We screened for genetic differences in ELA2 in DNA from 36 patients who had suffered from sulphasalazine-induced agranulocytosis, and compared them with 72 patients treated with sulphasalazine without blood reactions. We also performed in vitro studies of the blood cell lines HL60 and U937 after sulphasalazine exposure with respect to cell survival index, neutrophil elastase protein expression and activity.
Results
None of the mutations in ELA2, which previously have been reported to be associated with SCN, was found in this material. Protein expression of human neutrophil elastase in lymphoma U937 cells was not affected by treatment with concentrations equivalent to therapeutic doses. Cell survival of lymphoma U937 and promyelocytic leukemia HL-60 cells was not affected in this concentration range, but exhibited a decreased proliferative capacity with higher sulphasalazine concentrations. Interestingly the promyelocytic cells were more sensitive to sulphasalazine than the lymphoma cell line.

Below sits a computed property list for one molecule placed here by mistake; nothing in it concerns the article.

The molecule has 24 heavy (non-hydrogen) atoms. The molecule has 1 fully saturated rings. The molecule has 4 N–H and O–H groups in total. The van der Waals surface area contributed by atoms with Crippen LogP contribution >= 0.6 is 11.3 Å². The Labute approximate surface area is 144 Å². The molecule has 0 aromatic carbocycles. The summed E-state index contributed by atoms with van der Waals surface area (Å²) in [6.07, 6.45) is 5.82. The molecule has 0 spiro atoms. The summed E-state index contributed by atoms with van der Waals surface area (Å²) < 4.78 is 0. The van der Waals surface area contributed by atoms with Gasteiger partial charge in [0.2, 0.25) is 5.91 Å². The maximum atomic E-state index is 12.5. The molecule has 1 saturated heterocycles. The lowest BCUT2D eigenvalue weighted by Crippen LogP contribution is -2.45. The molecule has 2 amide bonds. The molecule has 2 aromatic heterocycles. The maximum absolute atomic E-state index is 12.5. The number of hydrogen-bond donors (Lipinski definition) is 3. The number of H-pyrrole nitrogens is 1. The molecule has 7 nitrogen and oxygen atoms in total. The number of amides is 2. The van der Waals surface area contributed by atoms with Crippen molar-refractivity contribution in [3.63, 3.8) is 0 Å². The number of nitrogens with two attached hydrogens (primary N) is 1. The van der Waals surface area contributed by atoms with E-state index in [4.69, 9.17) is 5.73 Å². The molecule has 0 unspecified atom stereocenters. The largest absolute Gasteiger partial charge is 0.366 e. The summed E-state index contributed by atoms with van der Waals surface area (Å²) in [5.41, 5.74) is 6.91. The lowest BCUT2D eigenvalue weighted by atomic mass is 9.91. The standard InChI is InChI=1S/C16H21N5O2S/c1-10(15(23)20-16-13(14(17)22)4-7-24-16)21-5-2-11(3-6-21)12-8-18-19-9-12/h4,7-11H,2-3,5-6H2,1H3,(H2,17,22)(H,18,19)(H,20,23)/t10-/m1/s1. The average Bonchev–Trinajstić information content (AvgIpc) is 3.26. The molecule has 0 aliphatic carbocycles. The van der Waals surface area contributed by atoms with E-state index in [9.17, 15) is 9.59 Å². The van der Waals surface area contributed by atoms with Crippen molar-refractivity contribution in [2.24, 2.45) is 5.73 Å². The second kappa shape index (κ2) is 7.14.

Conclusion
Neutrophil elastase expression and ELA2 mutations do, however, not seem to be involved in the etilogy of sulphasalazine-induced agranulocytosis. Why sulphasalazine is more toxic to promyelocytes than to lymphocytes remains to be explained.
doi:10.1186/1471-2326-4-5
PMCID: PMC535939  PMID: 15575961
10.  Incorporation of Pharmacogenomics into Routine Clinical Practice: the Clinical Pharmacogenetics Implementation Consortium (CPIC) Guideline Development Process 
Current Drug Metabolism  2014;15(2):209-217.
The Clinical Pharmacogenetics Implementation Consortium (CPIC) publishes genotype-based drug guidelines to help clinicians understand how available genetic test results could be used to optimize drug therapy. CPIC has focused initially on well-known examples of pharmacogenomic associations that have been implemented in selected clinical settings, publishing nine to date. Each CPIC guideline adheres to a standardized format and includes a standard system for grading levels of evidence linking genotypes to phenotypes and assigning a level of strength to each prescribing recommendation. CPIC guidelines contain the necessary information to help clinicians translate patient-specific diplotypes for each gene into clinical phenotypes or drug dosing groups. This paper reviews the development process of the CPIC guidelines and compares this process to the Institute of Medicine’s Standards for Developing Trustworthy Clinical Practice Guidelines.
doi:10.2174/1389200215666140130124910
PMCID: PMC3977533  PMID: 24479687
Clinical practice guideline; guideline; pharmacogenetics; pharmacogenomics.